THE Federal High Court in Abuja ruled on Tuesday that information on the amount Nigeria expended on President Muhammadu Buhari’s treatment in London, the United Kingdom, last year, could not be released under the Freedom of Information Act without the President’s consent.
Delivering judgment in the suit filed by a civil society group, Justice John Tsoho held that the information sought related to personal information of an elected person, the President, which fell under the exemptions in section 14(1)(b) of the FoI Act, 2011.
The President was away in London receiving treatment for an undisclosed ailment for 103 days in 2017.
Alleging that the President’s overseas medical expenses were paid from the Nigeria’s treasury, the civil society group, Advocacy for Societal Rights Advancement and Development Initiative, had, on the strength of the FoI Act, 2011, written a letter dated October 19, 2017 to the Central Bank of Nigeria and its governor requesting information on government’s spending on the President’s medical trip.
The group had also specifically requested information on what it cost the country to keep the presidential aircraft and crew for 103 days at the Stansted Airport in the United Kingdom while President Buhari’s medical treatment lasted.
When the CBN failed to yield to its demands, the group filed a suit marked FHC/ABJ/CS/1142/2017 before the Federal High Court in Abuja, praying for an order compelling the apex bank to release the information sought.
But delivering judgment in the suit on Tuesday, Justice Tsoho struck out the suit on two grounds, one of which was that the information sought was “personal information” that could not be released without the consent of the person it related to.
The judge also held that the CBN and its Governor, Mr. Godwin Emefiele, could not be held liable for not disclosing the information, having transferred the plaintiff’s October 19, 2017 request to the Office of the Chief of Staff to the President.
The judge held that the plaintiff ought to have followed up on its request at the Office of the Chief of Staff, but refused to take advantage of it, thereby depriving itself of a categorical answer from “the public institution to which the request was transferred.”
The judge ruled, “By virtue of section 14(2) of the Freedom of Information Act, such information ‘shall be disclosed’ if the individual to whom it relates consents to the disclosure or if the information is publicly available.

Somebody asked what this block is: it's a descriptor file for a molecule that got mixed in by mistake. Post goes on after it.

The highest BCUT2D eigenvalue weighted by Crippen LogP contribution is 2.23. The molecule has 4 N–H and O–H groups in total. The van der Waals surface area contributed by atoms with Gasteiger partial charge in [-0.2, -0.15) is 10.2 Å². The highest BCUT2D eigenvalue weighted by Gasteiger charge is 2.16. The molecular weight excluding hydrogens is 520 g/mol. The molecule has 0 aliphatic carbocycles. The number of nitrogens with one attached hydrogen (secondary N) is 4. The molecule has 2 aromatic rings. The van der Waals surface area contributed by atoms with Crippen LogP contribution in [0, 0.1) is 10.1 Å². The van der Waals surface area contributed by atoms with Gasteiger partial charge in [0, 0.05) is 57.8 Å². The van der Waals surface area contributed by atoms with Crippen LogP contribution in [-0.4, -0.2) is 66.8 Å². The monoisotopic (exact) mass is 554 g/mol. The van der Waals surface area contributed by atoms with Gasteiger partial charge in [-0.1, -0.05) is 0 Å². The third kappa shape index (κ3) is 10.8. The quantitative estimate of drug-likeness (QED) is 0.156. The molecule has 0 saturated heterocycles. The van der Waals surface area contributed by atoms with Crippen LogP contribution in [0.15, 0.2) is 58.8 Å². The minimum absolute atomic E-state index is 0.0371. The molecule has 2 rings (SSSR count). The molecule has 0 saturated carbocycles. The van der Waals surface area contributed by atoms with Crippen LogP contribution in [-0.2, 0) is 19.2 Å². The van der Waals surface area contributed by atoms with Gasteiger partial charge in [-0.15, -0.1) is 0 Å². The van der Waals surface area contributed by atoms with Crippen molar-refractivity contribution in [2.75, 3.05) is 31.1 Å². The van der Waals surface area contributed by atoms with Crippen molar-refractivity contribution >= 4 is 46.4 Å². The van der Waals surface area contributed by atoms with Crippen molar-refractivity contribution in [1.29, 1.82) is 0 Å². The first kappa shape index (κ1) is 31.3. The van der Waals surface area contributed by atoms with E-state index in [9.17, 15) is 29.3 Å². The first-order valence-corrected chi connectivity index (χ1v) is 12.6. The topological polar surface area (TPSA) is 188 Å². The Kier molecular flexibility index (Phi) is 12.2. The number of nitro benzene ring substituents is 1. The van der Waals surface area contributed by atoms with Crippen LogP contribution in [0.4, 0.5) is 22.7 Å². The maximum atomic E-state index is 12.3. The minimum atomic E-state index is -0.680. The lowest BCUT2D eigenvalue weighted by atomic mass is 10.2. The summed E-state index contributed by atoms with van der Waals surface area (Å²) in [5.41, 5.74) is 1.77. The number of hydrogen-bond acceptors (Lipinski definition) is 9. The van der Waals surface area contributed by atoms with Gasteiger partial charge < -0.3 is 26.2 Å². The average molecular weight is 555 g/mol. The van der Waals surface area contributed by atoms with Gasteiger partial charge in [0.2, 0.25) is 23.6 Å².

“In this instant case, however, there is no evidence of the President having consented to the disclosure of the personal information relating to his health and the information is certainly not publicly available which was why the applicant sought it.
“I therefore hold that the information sought by the applicant from the 1st and 2nd respondents (the CBN and Emefiele) is exempted by virtue of section 14(1)(b) of the Freedom of Information Act.
“But more importantly, the 1st and 2nd respondents never pleaded exemption nor refused the application of the applicant.
“The 1st and 2nd respondents absolved themselves of that responsibility as statutorily permitted. It is the applicant that deprived itself of the categorical response from the public institution to which its request was transferred.
“In essence, therefore, the applicant’s application for review against the action of the 1st and 2nd respondents is misconceived and misguided; it is therefore bound to fail.
“By necessary implication, the applicant’s claim to damages is defeated. This is because the applicant has not proved to this court that it suffered any physical injury or pecuniary loss to warrant being compensated.
“I therefore hold that the applicant is not entitled to damages in this case. On the whole, the applicant’s suit is not sustained and it is struck out.”
Earlier, the judge struck out the name of the Attorney General of the Federation and Minister of Justice, Abubakar Malami, as the third defendant on the grounds that “no reasonable cause of action” was disclosed against him.
He had however dismissed the preliminary objection filed by the CBN and its governor who had argued that the case was incompetent.
The plaintiff, ASRADI, had in its suit filed on its behalf by its lawyer, Chukwuwike Okafor, stated that the CBN and its governor refused to honour its request contained in a letter of October 19, 2017 asking for information on the amount released for Buhari’s medical treatment in London and the amount paid on behalf of the Nigerian government as parking fees for keeping the presidential aircraft and crew in the UK while the President’s treatment lasted.